Perbudakan di Era Modern: Prison Labor dalam Perdagangan Global

Maya Indah Bofa


The 1926 Slavery Convention signed at Geneva called states to end every act of trade or transport in slaves and ensure that forced labor, where practiced, should not develop into ‘conditions analogous to slavery’. Although slavery is already considered illegal, does it really ends? This research is conducted by library research and using the concept of modern slavery and global capitalism to explain prison labor as forced labor is contributing in global trade. This research finds that slavery is still alive and well until today. Although exporting goods made by prison labor is illegal under international law, products made by prisoners are still found in the global supply chain. Prisons are a reflection of the Third World countries since prisoners are not protected by minimum wage laws. They are also hindered from the right to organize and collectively bargain. Furthermore, since prisons are run like companies, but, unlike companies, prisons do not enforce labour law, this enables corporations making money from imprisoned human beings through prison labour.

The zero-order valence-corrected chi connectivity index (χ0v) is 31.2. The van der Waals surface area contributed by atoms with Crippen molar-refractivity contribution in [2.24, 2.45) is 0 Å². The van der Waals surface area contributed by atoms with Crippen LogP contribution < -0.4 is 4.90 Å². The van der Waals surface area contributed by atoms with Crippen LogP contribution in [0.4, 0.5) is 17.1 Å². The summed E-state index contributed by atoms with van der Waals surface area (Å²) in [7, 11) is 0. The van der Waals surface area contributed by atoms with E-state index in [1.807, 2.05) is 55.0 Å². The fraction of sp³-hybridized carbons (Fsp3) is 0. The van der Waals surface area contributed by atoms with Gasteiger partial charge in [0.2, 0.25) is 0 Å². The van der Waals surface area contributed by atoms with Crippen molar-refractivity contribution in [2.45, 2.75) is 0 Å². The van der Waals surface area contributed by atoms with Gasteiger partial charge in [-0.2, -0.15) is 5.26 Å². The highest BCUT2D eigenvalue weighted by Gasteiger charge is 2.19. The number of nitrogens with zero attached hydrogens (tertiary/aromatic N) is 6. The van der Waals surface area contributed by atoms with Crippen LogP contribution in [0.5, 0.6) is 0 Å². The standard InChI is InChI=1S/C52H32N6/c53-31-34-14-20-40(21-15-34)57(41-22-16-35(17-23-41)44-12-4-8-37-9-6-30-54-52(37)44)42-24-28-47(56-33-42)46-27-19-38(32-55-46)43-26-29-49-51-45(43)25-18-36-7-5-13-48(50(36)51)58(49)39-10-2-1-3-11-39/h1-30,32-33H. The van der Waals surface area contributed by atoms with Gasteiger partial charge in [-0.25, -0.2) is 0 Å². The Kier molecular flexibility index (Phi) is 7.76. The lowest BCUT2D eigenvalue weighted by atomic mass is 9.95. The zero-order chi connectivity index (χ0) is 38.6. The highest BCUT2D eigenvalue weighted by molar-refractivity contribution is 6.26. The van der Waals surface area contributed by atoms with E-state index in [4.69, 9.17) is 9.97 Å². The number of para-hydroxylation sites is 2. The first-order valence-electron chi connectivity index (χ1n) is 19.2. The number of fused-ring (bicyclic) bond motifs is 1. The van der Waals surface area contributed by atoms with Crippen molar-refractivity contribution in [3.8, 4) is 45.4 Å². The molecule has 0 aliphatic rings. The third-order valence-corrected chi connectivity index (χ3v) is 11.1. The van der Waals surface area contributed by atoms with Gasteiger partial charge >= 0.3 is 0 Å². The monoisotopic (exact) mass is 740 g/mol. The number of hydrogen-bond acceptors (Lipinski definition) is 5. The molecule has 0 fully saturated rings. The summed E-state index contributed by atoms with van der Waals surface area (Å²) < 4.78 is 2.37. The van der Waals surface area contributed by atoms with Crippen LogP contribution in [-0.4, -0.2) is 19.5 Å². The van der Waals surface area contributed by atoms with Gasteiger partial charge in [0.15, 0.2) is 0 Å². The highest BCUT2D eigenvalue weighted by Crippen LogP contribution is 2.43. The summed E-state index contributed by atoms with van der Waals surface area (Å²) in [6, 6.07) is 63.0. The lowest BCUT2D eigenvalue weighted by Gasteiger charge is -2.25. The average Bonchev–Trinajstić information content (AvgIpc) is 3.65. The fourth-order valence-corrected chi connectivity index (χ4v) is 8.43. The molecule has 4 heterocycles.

Keywords: global capitalism; human rights; modern slavery; prison labor.


global capitalism; human rights; modern slavery; prison labor

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